Offline rhychydwr1

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Re: Ray Mansfield
« Reply #2 on: August 23, 2016, 11:39:55 am »
Latest Obit

Descent (151) 36-37photos.  Do nothing by halves by Martin ‘Milche’ Mills.  Another Ray Mansfield obituary.

Offline rhychydwr1

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Re: Ray Mansfield
« Reply #3 on: June 13, 2017, 08:09:56 pm »
Latest Obit

NSS News June 2017 page 31 Mentions Mammoth Cave Bibliography etc.

Offline rhychydwr1

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Re: Ray Mansfield
« Reply #4 on: June 15, 2017, 03:30:16 pm »
From CRF N/L

Ray Mansfield, 1942 - 2016

Ray Mansfield, speleo bibliographer extraordinaire, succumbed to cancer on March 6,

2016. Ray lived in Downhead, Somerset and was a long-time fixture on the Mendip

caving scene, but he became best known internationally for his services to speleo-

bibliography. He was for many years the editor of Speleological Abstracts and in 1972,

with Tony Oldham he cofounded its successor, the annual Current Titles in Speleology.

For this effort, in 1976 Ray and Tony were awarded Certificates of Merit and later

Fellowship in the National Speleological Society. Among Ray’s many areas of interest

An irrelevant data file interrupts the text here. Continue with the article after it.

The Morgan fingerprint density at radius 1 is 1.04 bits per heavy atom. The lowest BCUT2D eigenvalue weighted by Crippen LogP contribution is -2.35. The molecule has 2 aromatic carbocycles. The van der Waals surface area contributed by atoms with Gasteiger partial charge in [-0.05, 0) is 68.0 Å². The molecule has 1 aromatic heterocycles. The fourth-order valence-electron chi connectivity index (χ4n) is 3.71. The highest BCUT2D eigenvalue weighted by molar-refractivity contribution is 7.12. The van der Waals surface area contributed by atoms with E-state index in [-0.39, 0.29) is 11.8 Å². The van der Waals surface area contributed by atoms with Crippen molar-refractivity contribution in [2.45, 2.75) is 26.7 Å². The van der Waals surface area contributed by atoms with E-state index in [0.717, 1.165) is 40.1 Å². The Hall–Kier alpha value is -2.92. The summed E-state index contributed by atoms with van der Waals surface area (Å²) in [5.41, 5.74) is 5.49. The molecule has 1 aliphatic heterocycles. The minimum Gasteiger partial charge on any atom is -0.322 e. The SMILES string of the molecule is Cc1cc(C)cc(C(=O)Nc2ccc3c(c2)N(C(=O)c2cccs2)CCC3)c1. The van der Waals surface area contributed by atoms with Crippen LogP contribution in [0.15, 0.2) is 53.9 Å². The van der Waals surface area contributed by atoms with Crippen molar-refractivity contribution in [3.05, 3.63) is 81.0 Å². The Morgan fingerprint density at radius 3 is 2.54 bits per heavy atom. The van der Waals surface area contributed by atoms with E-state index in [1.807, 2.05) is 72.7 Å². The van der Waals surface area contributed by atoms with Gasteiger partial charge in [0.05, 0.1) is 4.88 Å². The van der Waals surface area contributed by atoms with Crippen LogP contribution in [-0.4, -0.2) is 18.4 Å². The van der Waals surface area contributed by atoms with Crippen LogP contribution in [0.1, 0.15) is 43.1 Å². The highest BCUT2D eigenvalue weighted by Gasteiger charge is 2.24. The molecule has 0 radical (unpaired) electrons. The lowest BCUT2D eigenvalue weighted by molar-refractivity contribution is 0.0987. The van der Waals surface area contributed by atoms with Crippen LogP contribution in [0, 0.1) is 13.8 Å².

was Mammoth Cave. Ray did visit Mammoth Cave once, in 1976 when he and three

friends did a grand tour of the US in a beat-up second hand car, visiting an astonishing

number of caves throughout the continent. On June 14, they were at Mammoth Cave

National Park and managed to get a personal tour of the surface karst conducted by Jim

Quinlan and Art and Peggy Palmer. Over the next two days, they took the wild cave tour

and the historic tour. This was Ray’s only experience of Mammoth Cave, but he took a

great interest in it, and it was one of his bibliographic areas of specialty.

By the ‘90s Ray had developed the most comprehensive Mammoth Cave

bibliography up until then, assembled on a set of nearly 400 index cards, this being

before the ready availability of databases. When we started assembling a Mammoth Cave

bibliography database in 1986, we quickly became aware of Ray’s work and had

extensive correspondence with him. In 1994, on one of our periodic visits to the UK, we

visited Ray and his companion Janet Woodward at their Downhead Cottage home, which

also served as a sanctuary for abandoned older cats. We enjoyed marvelous hospitality

and when we left, Ray offloaded on us his entire Mammoth Cave index card collection.

After we had finished compiling the wealth of data, the Mansfield bibliography formed

the core of the present database, now up to nearly 7,000 entries, of which Ray is co-

author. For this generous gift, Ray was awarded Fellowship in the Cave Research

Foundation. In October of last year, we paid another visit to Downhead Cottage and met

again with Janet. She insisted we go through Ray’s Mammoth Cave files and books and

generously invited us to take away whatever material we wanted – our luggage home was

stuffed with treasures which someday will end up in CRF’s Hamilton Valley Library. We

also came back with some of Ray’s ashes which we plan to distribute near the famous

American cave he visited once, fell in love with, and studied for the rest of his very

productive life.

Mick Sutton and Sue Hagan